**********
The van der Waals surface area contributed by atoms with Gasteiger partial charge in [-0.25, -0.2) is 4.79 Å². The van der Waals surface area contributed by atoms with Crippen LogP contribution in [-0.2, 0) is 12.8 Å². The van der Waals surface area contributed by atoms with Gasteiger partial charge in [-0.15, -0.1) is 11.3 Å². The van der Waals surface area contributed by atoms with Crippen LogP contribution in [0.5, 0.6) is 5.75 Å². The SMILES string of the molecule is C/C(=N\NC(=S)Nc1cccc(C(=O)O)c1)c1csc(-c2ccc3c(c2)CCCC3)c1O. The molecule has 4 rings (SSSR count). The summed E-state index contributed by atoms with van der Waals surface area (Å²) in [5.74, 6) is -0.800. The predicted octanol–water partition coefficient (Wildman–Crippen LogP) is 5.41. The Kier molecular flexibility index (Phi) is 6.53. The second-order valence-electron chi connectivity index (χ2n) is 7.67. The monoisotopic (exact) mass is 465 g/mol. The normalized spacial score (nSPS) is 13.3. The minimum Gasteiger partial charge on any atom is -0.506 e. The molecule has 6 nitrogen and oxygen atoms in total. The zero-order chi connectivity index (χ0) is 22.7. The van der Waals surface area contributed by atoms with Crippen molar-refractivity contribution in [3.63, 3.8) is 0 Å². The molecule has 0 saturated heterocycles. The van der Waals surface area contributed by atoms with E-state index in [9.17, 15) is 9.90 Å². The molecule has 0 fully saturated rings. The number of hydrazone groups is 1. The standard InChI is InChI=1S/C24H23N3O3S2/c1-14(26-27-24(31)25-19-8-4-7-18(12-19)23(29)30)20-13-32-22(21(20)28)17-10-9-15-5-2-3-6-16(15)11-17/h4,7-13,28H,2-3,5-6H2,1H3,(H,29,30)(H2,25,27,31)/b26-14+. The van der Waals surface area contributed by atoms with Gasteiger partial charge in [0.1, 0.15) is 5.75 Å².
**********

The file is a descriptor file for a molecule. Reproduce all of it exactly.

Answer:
The van der Waals surface area contributed by atoms with Gasteiger partial charge in [-0.25, -0.2) is 4.79 Å². The van der Waals surface area contributed by atoms with Crippen LogP contribution in [-0.2, 0) is 12.8 Å². The van der Waals surface area contributed by atoms with Gasteiger partial charge in [-0.15, -0.1) is 11.3 Å². The van der Waals surface area contributed by atoms with Crippen LogP contribution in [0.5, 0.6) is 5.75 Å². The SMILES string of the molecule is C/C(=N\NC(=S)Nc1cccc(C(=O)O)c1)c1csc(-c2ccc3c(c2)CCCC3)c1O. The molecule has 4 rings (SSSR count). The summed E-state index contributed by atoms with van der Waals surface area (Å²) in [5.74, 6) is -0.800. The predicted octanol–water partition coefficient (Wildman–Crippen LogP) is 5.41. The Kier molecular flexibility index (Phi) is 6.53. The second-order valence-electron chi connectivity index (χ2n) is 7.67. The monoisotopic (exact) mass is 465 g/mol. The normalized spacial score (nSPS) is 13.3. The minimum Gasteiger partial charge on any atom is -0.506 e. The molecule has 6 nitrogen and oxygen atoms in total. The zero-order chi connectivity index (χ0) is 22.7. The van der Waals surface area contributed by atoms with Crippen molar-refractivity contribution in [3.63, 3.8) is 0 Å². The molecule has 0 saturated heterocycles. The van der Waals surface area contributed by atoms with E-state index in [9.17, 15) is 9.90 Å². The molecule has 0 fully saturated rings. The number of hydrazone groups is 1. The standard InChI is InChI=1S/C24H23N3O3S2/c1-14(26-27-24(31)25-19-8-4-7-18(12-19)23(29)30)20-13-32-22(21(20)28)17-10-9-15-5-2-3-6-16(15)11-17/h4,7-13,28H,2-3,5-6H2,1H3,(H,29,30)(H2,25,27,31)/b26-14+. The van der Waals surface area contributed by atoms with Gasteiger partial charge in [0.1, 0.15) is 5.75 Å².